A bronze bust of the late California political icon, the Honorable Mervyn M. Dymally was unveiled at the Mervyn M. Dymally School of Nursing on the Charles R. Drew University campus on Thursday, February 27. The project was ten years in the making and is the work of renowned portrait sculptor Nijel Binns.
Binns, a local resident of Southern California has been working as an artist for 30 years and is best known for his monumental 16 foot bronze “Mother of Humanity” sculpture of an African woman standing on the globe of the world and holding a feather of peace. As one of the largest bronze sculptures in Los Angeles, the Mother of Humanity, located at the Watts Labor Community Action Committee in Watts, was designed to uplift mothers, women and girls of the world and reminds us of the loving kindness of all mothers. The sculpture was unveiled on Mother’s Day, May 11, 1996.
The Mervyn M. Dymally bust represents the latest in a long line of sculptural works by the English born artist that pays tribute to local and international public figures. Other works from the artist’s Nijart International Studios include the Nate Holden bronze sculpture for the Nate Holden Performing Arts Center in Los Angeles, the John W. Mack bas relief for the John W. Mack Elementary School, the Shirley Temple monument for 20th Century Fox, life sized portrait busts of Martin Luther King, Jr. and Mohandas K. Gandhi for WLCAC, along with many others.
The inspiration for a portrait bust of the distinguished lawmaker took hold in April 2005 when the artist met Dymally at the unveiling of his John W. Mack bronze monument for the Los Angeles Urban League Headquarters. The idea of a portrait bust was suggested at that meeting. Soon after that unveiling, Nijel was commissioned for another project so the bust for Dymally was put on hold. With his passing in 2012, Binns revisited the project and contacted Dr. Kenneth Orduna, Dymally’s longtime Chief of Staff. That meeting subsequently led to a meeting with Dymally’s wife, Alice Dymally, and the project officially got underway.
With Binns representing one of a very few African American sculptors, and possibly the greatest portrait sculptor in the African American community, Binn’s process for creating true to life representations in bronze is a lengthy one. A subject, once selected, must be thoroughly researched. In the case of Dymally, books, video, and still photographs provided the materials that the artist used to explore the essential qualities that he represented. Among the most important source of research materials was Dymally’s autobiography “From Island Immigrant to US Congress: An American Success Story”.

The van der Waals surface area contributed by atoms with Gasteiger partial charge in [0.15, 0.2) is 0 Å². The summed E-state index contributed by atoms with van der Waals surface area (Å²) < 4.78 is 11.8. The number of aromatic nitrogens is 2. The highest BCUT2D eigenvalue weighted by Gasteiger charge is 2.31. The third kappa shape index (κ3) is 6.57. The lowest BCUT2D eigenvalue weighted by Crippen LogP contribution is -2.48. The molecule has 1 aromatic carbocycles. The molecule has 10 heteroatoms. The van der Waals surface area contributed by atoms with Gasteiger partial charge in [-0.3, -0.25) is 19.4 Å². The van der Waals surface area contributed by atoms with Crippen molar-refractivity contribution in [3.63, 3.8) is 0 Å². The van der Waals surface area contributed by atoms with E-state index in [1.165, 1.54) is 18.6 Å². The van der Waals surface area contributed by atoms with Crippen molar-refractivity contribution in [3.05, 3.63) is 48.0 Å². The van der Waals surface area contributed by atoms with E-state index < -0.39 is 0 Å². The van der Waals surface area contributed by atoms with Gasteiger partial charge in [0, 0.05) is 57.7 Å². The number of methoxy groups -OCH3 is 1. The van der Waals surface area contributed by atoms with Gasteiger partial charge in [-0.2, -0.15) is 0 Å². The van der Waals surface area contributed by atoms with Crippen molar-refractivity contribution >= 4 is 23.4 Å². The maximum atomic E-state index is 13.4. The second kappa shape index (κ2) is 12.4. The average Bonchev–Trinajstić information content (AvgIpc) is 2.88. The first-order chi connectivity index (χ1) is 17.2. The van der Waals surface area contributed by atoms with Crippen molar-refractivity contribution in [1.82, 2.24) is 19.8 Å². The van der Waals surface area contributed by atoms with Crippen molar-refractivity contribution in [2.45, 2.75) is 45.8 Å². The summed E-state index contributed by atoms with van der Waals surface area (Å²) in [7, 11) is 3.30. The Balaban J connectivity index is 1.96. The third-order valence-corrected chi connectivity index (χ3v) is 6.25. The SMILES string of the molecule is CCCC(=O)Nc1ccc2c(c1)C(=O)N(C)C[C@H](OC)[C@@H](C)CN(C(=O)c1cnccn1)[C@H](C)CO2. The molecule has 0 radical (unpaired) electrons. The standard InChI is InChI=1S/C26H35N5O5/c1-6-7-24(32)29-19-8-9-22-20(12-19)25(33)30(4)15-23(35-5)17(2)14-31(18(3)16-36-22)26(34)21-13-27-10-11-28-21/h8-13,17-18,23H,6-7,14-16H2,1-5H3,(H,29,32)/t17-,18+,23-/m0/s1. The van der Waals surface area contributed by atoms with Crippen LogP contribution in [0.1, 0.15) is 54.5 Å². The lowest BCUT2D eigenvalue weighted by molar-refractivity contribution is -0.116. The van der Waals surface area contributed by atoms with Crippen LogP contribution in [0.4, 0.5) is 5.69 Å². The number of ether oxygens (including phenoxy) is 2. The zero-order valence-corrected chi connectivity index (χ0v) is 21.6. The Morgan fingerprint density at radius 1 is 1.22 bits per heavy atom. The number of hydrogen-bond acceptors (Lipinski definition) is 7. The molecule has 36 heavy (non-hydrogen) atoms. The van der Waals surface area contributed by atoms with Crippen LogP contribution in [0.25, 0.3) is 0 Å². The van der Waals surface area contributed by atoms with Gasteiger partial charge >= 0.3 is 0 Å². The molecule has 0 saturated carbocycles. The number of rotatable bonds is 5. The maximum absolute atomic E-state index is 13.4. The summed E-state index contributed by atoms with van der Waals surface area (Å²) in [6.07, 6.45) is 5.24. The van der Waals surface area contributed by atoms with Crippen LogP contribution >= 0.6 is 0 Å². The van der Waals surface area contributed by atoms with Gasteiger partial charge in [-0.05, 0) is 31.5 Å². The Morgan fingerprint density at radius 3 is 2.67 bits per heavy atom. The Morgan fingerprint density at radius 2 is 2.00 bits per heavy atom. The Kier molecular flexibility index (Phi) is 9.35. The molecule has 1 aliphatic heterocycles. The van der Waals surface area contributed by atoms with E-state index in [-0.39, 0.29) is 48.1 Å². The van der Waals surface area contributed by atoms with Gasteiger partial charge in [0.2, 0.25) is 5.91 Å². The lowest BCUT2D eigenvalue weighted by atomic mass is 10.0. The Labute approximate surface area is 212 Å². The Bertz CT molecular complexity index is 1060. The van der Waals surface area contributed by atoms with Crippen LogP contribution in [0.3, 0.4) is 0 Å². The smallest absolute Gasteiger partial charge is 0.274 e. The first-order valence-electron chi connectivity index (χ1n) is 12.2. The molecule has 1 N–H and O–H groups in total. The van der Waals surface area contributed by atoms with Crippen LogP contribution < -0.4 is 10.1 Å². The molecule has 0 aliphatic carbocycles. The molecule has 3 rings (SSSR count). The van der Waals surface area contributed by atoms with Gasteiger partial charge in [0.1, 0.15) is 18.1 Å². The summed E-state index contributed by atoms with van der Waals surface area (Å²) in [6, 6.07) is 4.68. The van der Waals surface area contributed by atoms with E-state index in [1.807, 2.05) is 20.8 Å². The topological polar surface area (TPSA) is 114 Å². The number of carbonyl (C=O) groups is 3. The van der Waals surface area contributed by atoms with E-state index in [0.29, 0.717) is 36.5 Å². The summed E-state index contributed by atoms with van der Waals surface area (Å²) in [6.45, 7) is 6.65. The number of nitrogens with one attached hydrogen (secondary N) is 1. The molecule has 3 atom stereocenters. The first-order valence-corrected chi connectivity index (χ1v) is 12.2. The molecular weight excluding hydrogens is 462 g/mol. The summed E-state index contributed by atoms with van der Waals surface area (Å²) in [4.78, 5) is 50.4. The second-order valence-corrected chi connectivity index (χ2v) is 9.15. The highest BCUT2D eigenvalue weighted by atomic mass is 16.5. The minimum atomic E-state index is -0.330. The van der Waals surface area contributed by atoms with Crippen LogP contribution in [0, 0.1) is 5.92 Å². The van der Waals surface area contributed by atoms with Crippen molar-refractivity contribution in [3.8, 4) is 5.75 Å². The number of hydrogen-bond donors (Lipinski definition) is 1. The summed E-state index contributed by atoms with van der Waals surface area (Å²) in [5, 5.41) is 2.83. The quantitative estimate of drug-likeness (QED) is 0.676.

“It was only after reading this book”, says the artist, “that I truly understood the impact and essence of this great statesman. It was a privilege to be a part of this tribute to an exceptional man who truly made a difference in the community, and the nation,” said Binns . In most cases, weeks can be spent studying photographs alone before the artist even touches one piece of clay. When he is ready to begin, Binns creates the clay model and refines it to perfection. Next, the artist will create a mold of his original sculpture, make a wax copy from the mold and send that to a foundry. There, a process called the “lost wax process” which was developed in Africa thousands of years ago, will be used to transform the wax into bronze. Once the bronze has been cast, the next step is to color, or patina the bronze by applying a specially formulated acid to the hot metal. Afterwards, the base will be designed and the statue installed. The entire process can take a few months to complete but a finished bronze sculpture can last over a thousand years.
In the case of the Mervyn M. Dymally monument, Binns created a six inch portrait sculpture of Dymally and invited Orduna and Mrs. Dymally to review the finished product. Her reaction upon seeing the completed work was that it was “a magnificent sculpture of my husband. I am very, very pleased and looking forward to the life-sized sculpture”. Orduna remarked that “At the viewing we were both amazed and very pleased with the precision and detail of Mr. Binns’ work and how he captured the features of the Congressman”.
With the six inch portrait completed, the artist had the sculpture digitized and enlarged, preserving every detail. With the production of the finished bronze monument, the site for it was selected to be the Mervyn M. Dymally School of Nursing. David M. Carlisle, president and CEO of the Charles R. Drew University of Medicine and Science said, “The life-sized monument will help the University and the South Los Angeles community, more generally continue to honor Dr. Dymally’s legacy to champion education and health care access.” An invitation went out to the friends and supporters of Dymally to help fund the project. Ten donors responded and through the purchase of 10 limited edition bronze statues of Dymally, the Mervyn M. Dymally Memorial Fund raised the $60,000 needed to create the monument.
The Mervyn M. Dymally monument represents the latest work from the sculptor in what he calls a persistence of vision. “All of our esteemed leaders,” said Binns, “had a persistence of vision that enabled them to be of great service to our society over a long and extended period of time. That persistence of vision carries over into my work as a sculptor which I hope will preserve their legacies in bronze for generations to come”.